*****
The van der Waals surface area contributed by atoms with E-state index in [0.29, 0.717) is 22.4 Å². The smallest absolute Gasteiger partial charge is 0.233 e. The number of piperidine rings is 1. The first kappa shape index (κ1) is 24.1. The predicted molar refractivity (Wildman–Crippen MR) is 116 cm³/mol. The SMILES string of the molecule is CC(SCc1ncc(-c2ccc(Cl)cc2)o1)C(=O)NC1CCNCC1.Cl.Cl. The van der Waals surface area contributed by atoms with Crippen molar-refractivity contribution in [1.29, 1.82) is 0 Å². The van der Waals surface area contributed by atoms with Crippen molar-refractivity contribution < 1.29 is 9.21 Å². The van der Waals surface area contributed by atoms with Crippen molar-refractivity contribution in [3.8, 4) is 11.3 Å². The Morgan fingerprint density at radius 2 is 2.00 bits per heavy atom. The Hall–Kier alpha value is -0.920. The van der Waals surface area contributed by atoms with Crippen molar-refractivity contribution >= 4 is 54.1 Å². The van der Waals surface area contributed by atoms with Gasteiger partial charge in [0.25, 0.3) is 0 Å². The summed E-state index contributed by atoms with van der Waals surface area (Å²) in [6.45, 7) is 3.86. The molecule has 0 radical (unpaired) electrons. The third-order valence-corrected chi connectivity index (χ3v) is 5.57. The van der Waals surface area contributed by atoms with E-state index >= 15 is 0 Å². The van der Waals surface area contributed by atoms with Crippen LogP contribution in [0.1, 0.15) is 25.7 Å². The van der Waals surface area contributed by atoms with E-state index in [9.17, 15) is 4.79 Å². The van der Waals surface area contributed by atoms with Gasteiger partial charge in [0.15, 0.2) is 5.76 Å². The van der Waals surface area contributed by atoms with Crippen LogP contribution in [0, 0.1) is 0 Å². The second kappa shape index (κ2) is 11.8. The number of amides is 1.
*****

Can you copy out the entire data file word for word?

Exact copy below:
The van der Waals surface area contributed by atoms with E-state index in [0.29, 0.717) is 22.4 Å². The smallest absolute Gasteiger partial charge is 0.233 e. The number of piperidine rings is 1. The first kappa shape index (κ1) is 24.1. The predicted molar refractivity (Wildman–Crippen MR) is 116 cm³/mol. The SMILES string of the molecule is CC(SCc1ncc(-c2ccc(Cl)cc2)o1)C(=O)NC1CCNCC1.Cl.Cl. The van der Waals surface area contributed by atoms with Crippen molar-refractivity contribution in [1.29, 1.82) is 0 Å². The van der Waals surface area contributed by atoms with Crippen molar-refractivity contribution < 1.29 is 9.21 Å². The van der Waals surface area contributed by atoms with Crippen molar-refractivity contribution in [3.8, 4) is 11.3 Å². The Morgan fingerprint density at radius 2 is 2.00 bits per heavy atom. The Hall–Kier alpha value is -0.920. The van der Waals surface area contributed by atoms with Crippen molar-refractivity contribution >= 4 is 54.1 Å². The van der Waals surface area contributed by atoms with Gasteiger partial charge in [0.25, 0.3) is 0 Å². The summed E-state index contributed by atoms with van der Waals surface area (Å²) in [6.45, 7) is 3.86. The molecule has 0 radical (unpaired) electrons. The third-order valence-corrected chi connectivity index (χ3v) is 5.57. The van der Waals surface area contributed by atoms with E-state index >= 15 is 0 Å². The van der Waals surface area contributed by atoms with Crippen LogP contribution in [0.1, 0.15) is 25.7 Å². The van der Waals surface area contributed by atoms with E-state index in [9.17, 15) is 4.79 Å². The van der Waals surface area contributed by atoms with Gasteiger partial charge in [0.15, 0.2) is 5.76 Å². The van der Waals surface area contributed by atoms with Crippen LogP contribution in [0, 0.1) is 0 Å². The second kappa shape index (κ2) is 11.8. The number of amides is 1.